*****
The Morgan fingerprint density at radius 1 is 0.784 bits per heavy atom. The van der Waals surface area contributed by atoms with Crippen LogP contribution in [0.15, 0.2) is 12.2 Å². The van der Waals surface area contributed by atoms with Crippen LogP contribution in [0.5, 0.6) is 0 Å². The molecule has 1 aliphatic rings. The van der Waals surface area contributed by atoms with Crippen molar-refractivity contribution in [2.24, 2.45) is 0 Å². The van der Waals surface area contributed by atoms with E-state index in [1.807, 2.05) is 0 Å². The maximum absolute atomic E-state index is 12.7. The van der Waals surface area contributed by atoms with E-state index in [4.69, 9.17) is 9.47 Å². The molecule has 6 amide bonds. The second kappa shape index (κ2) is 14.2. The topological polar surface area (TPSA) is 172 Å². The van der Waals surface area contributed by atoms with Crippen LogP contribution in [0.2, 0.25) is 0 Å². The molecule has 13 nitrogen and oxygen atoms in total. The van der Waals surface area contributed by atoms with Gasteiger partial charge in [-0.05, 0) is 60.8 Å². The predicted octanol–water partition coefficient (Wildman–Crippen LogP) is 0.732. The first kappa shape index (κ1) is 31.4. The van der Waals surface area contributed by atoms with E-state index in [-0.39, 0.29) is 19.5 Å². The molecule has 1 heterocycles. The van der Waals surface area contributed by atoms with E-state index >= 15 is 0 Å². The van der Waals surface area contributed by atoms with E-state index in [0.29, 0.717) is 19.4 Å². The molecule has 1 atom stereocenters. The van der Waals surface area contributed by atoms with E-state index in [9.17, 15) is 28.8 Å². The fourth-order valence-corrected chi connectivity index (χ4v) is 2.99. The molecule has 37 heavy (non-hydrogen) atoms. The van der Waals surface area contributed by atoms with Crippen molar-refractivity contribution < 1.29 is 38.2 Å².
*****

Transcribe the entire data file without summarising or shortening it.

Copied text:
The Morgan fingerprint density at radius 1 is 0.784 bits per heavy atom. The van der Waals surface area contributed by atoms with Crippen LogP contribution in [0.15, 0.2) is 12.2 Å². The van der Waals surface area contributed by atoms with Crippen LogP contribution in [0.5, 0.6) is 0 Å². The molecule has 1 aliphatic rings. The van der Waals surface area contributed by atoms with Crippen molar-refractivity contribution in [2.24, 2.45) is 0 Å². The van der Waals surface area contributed by atoms with E-state index in [1.807, 2.05) is 0 Å². The maximum absolute atomic E-state index is 12.7. The van der Waals surface area contributed by atoms with E-state index in [4.69, 9.17) is 9.47 Å². The molecule has 6 amide bonds. The second kappa shape index (κ2) is 14.2. The topological polar surface area (TPSA) is 172 Å². The van der Waals surface area contributed by atoms with Crippen LogP contribution in [0.2, 0.25) is 0 Å². The molecule has 13 nitrogen and oxygen atoms in total. The van der Waals surface area contributed by atoms with Gasteiger partial charge in [-0.05, 0) is 60.8 Å². The predicted octanol–water partition coefficient (Wildman–Crippen LogP) is 0.732. The first kappa shape index (κ1) is 31.4. The van der Waals surface area contributed by atoms with E-state index in [-0.39, 0.29) is 19.5 Å². The molecule has 1 heterocycles. The van der Waals surface area contributed by atoms with E-state index >= 15 is 0 Å². The van der Waals surface area contributed by atoms with E-state index in [0.29, 0.717) is 19.4 Å². The molecule has 1 atom stereocenters. The van der Waals surface area contributed by atoms with E-state index in [9.17, 15) is 28.8 Å². The fourth-order valence-corrected chi connectivity index (χ4v) is 2.99. The molecule has 37 heavy (non-hydrogen) atoms. The van der Waals surface area contributed by atoms with Crippen molar-refractivity contribution < 1.29 is 38.2 Å².